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    I don't usually do completely different meals, but I will omit sauces and spices for him if I know he won't like them or small substitutions, like bread for potatoes (he won't touch them unless in chip form) because there's food that I won't touch too, so I know what it's like :)
     
  6. Shirleen

    Shirleen Gold Member

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    To be honest I would give the baby the same too, if she's onto solids which with the fish fingers I assume she is, the stir fry (without the stock cube and curry powder) will be fine for her, do hers in a little saucepan separately then use kitchen scissors to cut it up. Maybe do her some of those noodles you just plonk in hot water instead of the rice (I'm thinking of the salt issue).
    I'm far too lazy to cook everything separately!

    Maybe post a few meals you all ate pre SW and we can adapt them for you?
     
  7. rootsfran

    rootsfran Full Member

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    I understand completely, my Husband is so fussy and will not eat SW chips or fish or loads of stuff, last night I cooked Fish, SW Chips and Mushy Peas for me, for him, Proper Chips, Pie and Beans.

    I told him off last night as I got a bit too hot in the kitchen and my body and skin condition does not deal with heat well.

    He is lovely really though so I will carry on, it also works in my favour sometimes as I can have what I think are loads nicer things.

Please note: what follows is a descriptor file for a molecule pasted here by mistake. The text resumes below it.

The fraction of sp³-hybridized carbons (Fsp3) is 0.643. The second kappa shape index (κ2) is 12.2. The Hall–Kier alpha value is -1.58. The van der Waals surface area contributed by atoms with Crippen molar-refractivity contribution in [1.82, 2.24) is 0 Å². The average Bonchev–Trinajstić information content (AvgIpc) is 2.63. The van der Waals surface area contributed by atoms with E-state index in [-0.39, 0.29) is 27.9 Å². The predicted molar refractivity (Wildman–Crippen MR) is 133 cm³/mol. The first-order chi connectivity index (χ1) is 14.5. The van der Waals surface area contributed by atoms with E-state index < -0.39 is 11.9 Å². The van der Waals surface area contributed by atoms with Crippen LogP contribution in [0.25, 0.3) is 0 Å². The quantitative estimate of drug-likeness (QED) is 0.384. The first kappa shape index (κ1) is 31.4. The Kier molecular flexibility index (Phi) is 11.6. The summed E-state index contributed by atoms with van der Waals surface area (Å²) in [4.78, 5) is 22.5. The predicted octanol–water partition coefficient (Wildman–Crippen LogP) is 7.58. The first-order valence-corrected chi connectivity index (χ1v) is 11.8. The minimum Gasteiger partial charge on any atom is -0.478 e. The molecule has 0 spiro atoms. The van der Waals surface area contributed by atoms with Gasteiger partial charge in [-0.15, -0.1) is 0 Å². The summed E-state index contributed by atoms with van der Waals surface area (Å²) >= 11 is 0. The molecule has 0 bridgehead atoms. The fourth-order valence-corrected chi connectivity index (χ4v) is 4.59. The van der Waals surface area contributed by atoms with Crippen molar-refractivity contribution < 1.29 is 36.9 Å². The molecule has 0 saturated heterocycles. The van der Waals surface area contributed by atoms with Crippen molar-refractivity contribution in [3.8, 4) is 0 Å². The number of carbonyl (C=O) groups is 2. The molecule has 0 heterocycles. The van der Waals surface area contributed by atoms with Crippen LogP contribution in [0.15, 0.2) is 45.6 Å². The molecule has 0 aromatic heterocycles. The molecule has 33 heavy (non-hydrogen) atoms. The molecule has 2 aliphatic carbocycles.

8. Shirleen

    Shirleen Gold Member

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    My hubby and son are quite fussy but LOVE pizza topped chicken so much they ask for it.
    Cottage pie is much the same as it was before only with less cheese on my bit (I section it off with carrot batons lol), Spag Bol is virtually the same minus the bottle of Red wine (I used to batch cook four family sized portions.)
    My son (nearly 15) loves roasted new potatoes and wedges covered in BBQ seasoning.
     
  9. BuzzyBee

    BuzzyBee Full Member

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    I don't think you should cook different meals anymore..
    Maybe they didn't like that type of dish or some ingredients rather than never liking anything you make that is SW friendly?
    Maybe agree on what ingredients they dont like..and make substitutes with extras..